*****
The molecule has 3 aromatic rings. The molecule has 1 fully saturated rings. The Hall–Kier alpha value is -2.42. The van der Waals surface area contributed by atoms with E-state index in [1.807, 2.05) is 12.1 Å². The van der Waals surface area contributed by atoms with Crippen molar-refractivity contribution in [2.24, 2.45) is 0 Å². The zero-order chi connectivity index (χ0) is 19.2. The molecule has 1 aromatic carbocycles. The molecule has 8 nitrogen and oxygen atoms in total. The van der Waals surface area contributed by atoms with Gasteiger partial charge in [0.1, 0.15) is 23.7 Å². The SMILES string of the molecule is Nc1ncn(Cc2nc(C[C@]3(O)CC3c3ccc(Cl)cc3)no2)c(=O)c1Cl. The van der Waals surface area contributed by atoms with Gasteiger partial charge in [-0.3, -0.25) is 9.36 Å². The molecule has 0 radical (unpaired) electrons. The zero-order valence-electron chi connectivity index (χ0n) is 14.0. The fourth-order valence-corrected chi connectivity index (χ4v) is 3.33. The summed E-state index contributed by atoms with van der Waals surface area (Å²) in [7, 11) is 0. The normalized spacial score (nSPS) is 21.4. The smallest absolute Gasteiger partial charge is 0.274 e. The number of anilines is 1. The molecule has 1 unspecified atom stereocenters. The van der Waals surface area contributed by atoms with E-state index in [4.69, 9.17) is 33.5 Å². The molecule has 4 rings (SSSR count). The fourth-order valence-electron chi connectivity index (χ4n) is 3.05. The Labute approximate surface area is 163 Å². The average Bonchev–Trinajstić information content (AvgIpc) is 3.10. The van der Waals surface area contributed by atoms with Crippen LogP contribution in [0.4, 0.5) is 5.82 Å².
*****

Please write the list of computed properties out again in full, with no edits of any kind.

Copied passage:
The molecule has 3 aromatic rings. The molecule has 1 fully saturated rings. The Hall–Kier alpha value is -2.42. The van der Waals surface area contributed by atoms with E-state index in [1.807, 2.05) is 12.1 Å². The van der Waals surface area contributed by atoms with Crippen molar-refractivity contribution in [2.24, 2.45) is 0 Å². The zero-order chi connectivity index (χ0) is 19.2. The molecule has 1 aromatic carbocycles. The molecule has 8 nitrogen and oxygen atoms in total. The van der Waals surface area contributed by atoms with Gasteiger partial charge in [0.1, 0.15) is 23.7 Å². The SMILES string of the molecule is Nc1ncn(Cc2nc(C[C@]3(O)CC3c3ccc(Cl)cc3)no2)c(=O)c1Cl. The van der Waals surface area contributed by atoms with Gasteiger partial charge in [-0.3, -0.25) is 9.36 Å². The molecule has 0 radical (unpaired) electrons. The zero-order valence-electron chi connectivity index (χ0n) is 14.0. The fourth-order valence-corrected chi connectivity index (χ4v) is 3.33. The summed E-state index contributed by atoms with van der Waals surface area (Å²) in [7, 11) is 0. The normalized spacial score (nSPS) is 21.4. The smallest absolute Gasteiger partial charge is 0.274 e. The number of anilines is 1. The molecule has 1 unspecified atom stereocenters. The van der Waals surface area contributed by atoms with E-state index in [4.69, 9.17) is 33.5 Å². The molecule has 4 rings (SSSR count). The fourth-order valence-electron chi connectivity index (χ4n) is 3.05. The Labute approximate surface area is 163 Å². The average Bonchev–Trinajstić information content (AvgIpc) is 3.10. The van der Waals surface area contributed by atoms with Crippen LogP contribution in [0.4, 0.5) is 5.82 Å².